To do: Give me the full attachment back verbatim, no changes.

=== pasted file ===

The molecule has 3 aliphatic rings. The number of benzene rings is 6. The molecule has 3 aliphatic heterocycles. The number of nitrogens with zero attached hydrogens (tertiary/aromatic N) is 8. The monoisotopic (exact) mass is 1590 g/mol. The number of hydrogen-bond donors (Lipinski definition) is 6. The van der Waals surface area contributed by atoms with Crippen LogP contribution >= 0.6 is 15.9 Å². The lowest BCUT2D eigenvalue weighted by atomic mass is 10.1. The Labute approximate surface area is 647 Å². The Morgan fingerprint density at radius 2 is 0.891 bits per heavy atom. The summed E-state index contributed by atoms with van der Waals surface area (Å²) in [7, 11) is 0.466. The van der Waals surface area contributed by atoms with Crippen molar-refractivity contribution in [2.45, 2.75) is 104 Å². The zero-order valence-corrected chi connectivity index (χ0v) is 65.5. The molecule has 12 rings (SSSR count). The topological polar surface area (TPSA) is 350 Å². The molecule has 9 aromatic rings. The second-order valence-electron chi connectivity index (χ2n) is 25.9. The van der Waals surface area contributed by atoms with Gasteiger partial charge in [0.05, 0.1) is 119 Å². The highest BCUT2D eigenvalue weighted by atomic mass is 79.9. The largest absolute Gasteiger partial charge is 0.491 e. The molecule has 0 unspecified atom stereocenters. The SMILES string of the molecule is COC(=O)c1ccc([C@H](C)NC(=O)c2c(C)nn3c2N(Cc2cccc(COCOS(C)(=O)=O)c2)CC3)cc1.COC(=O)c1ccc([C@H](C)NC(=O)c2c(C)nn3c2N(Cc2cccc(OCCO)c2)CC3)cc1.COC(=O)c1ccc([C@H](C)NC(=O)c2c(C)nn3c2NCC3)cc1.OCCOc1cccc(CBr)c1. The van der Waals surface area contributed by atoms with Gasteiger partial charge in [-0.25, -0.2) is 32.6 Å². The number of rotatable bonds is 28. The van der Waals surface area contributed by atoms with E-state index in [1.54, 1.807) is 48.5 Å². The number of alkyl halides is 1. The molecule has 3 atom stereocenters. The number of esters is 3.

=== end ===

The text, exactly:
The molecule has 3 aliphatic rings. The number of benzene rings is 6. The molecule has 3 aliphatic heterocycles. The number of nitrogens with zero attached hydrogens (tertiary/aromatic N) is 8. The monoisotopic (exact) mass is 1590 g/mol. The number of hydrogen-bond donors (Lipinski definition) is 6. The van der Waals surface area contributed by atoms with Crippen LogP contribution >= 0.6 is 15.9 Å². The lowest BCUT2D eigenvalue weighted by atomic mass is 10.1. The Labute approximate surface area is 647 Å². The Morgan fingerprint density at radius 2 is 0.891 bits per heavy atom. The summed E-state index contributed by atoms with van der Waals surface area (Å²) in [7, 11) is 0.466. The van der Waals surface area contributed by atoms with Crippen molar-refractivity contribution in [2.45, 2.75) is 104 Å². The zero-order valence-corrected chi connectivity index (χ0v) is 65.5. The molecule has 12 rings (SSSR count). The topological polar surface area (TPSA) is 350 Å². The molecule has 9 aromatic rings. The second-order valence-electron chi connectivity index (χ2n) is 25.9. The van der Waals surface area contributed by atoms with Gasteiger partial charge in [0.05, 0.1) is 119 Å². The highest BCUT2D eigenvalue weighted by atomic mass is 79.9. The largest absolute Gasteiger partial charge is 0.491 e. The molecule has 0 unspecified atom stereocenters. The SMILES string of the molecule is COC(=O)c1ccc([C@H](C)NC(=O)c2c(C)nn3c2N(Cc2cccc(COCOS(C)(=O)=O)c2)CC3)cc1.COC(=O)c1ccc([C@H](C)NC(=O)c2c(C)nn3c2N(Cc2cccc(OCCO)c2)CC3)cc1.COC(=O)c1ccc([C@H](C)NC(=O)c2c(C)nn3c2NCC3)cc1.OCCOc1cccc(CBr)c1. The van der Waals surface area contributed by atoms with Gasteiger partial charge in [-0.25, -0.2) is 32.6 Å². The number of rotatable bonds is 28. The van der Waals surface area contributed by atoms with E-state index in [1.54, 1.807) is 48.5 Å². The number of alkyl halides is 1. The molecule has 3 atom stereocenters. The number of esters is 3.